It’s no secret that buying a home is a huge investment. Unfortunately, it’s easy to make mistakes during the home buying process.
For many Americans under the age of 40, it may not be the first time you’ve bought a house. But many younger millennials are just now becoming a part of the 34% of first-time homebuyers.
To help you keep from making a bad investment, we’ve compiled some of the most common mistakes young homebuyers make and how you can avoid them.
Not saving enough money before the purchase
One of the biggest challenges for the millennial generation is student loan debt. In fact, the nation’s total student loan debt has reached $1.5 trillion.
While this debt can keep many first-time homebuyers from being able to afford a down payment, it’s important that you’re not just saving for the down payment alone. You’ll also want to save for any repairs and damage that may be caused by unexpected disasters you encounter after you buy the property.
Up to 69% of millennials consider themselves to be adventurous, but you don’t want to be adventurous when it comes to financing for a house. According to a survey by NerdWallet, up to 48% of first-time homebuyers said they didn’t plan for the costs of additional home maintenance, and 46% said they went over budget on home improvements.
Choosing the wrong neighborhood
According to a Trulia/Harris Interactive survey, 84% of respondents said that finding the right neighborhood was more important to them than finding the right house.
But it can be challenging to find the right neighborhood to move to when you’re not necessarily familiar with the area. For instance, 45% of homes sold in Maui in 2016 were bought by out-of-state buyers.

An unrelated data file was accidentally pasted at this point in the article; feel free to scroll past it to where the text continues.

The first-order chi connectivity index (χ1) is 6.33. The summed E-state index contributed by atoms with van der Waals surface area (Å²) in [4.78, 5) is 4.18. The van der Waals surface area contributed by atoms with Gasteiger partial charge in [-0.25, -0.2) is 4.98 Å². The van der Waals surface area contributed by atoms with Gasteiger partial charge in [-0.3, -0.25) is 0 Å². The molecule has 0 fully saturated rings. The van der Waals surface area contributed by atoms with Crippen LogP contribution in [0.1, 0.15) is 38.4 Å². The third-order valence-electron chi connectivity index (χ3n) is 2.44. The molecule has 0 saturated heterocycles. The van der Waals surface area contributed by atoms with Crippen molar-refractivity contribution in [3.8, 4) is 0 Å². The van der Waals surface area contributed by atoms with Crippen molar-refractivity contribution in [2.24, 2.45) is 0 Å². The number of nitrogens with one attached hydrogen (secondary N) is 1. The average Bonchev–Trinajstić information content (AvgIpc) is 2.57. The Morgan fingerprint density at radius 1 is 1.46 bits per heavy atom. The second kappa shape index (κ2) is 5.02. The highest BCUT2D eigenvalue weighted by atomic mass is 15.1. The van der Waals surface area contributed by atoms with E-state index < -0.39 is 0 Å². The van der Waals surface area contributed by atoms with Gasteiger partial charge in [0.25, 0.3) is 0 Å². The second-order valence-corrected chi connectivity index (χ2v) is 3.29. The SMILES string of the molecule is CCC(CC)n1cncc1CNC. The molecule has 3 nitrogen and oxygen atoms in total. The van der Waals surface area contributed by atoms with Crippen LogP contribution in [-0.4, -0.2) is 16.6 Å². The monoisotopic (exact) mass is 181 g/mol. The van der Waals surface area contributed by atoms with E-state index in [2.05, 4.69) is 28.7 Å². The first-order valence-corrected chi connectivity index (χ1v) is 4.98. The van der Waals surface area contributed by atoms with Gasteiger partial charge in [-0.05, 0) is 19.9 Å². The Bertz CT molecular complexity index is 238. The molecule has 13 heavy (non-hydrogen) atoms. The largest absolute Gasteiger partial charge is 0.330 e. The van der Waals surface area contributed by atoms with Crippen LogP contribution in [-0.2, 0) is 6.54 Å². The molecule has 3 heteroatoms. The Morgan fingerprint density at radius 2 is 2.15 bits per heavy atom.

What’s more, a neighborhood that seems right for you now may not seem right for you years down the road. You may want to be near dining and shopping now, but may want a neighborhood with a great school district if you have kids.
Likewise, you may like a quiet neighborhood now, but it may end up being too far to commute. You might also find it too quiet the longer you live there.
While living in the wrong neighborhood may not seem like too big of a deal when you buy your home, it can take a toll on your mental health. And considering 50% of Americans with major depression don’t seek treatment, you want to be sure you’re making the right decision to avoid disappointment.
Letting yourself get distracted
It’s often recommended to have a friend or family member come with you to visit a house because they’re able to keep you on the right track. It’s all-too-easy to get distracted by an incredible neighborhood or beautiful architecture.
But letting yourself get distracted by these features can keep you from making a logical decision when buying a house. Crown molding and new appliances may try to convince you that an old water heater and rusted pipes are nothing to worry about, but they are something to worry about.
It’s also important that you’re choosing to buy a house based on what you think about the property personally. Your real estate agent is there to give you information and to provide you with all the potentials that a house can provide because it’s part of the customer experience. Up to 72% of businesses say customer experience is their top priority.
But it’s not your real estate agent that’s buying the house. You are. If you don’t think a house will work for you, or that it may only work for you now but not in the future, don’t trick yourself into making the investment.
Buying a home isn’t an easy process and there are many mistakes you can make along the way. By following the tips above, you can do your best to avoid some of the most common mistakes first-time homebuyers make.
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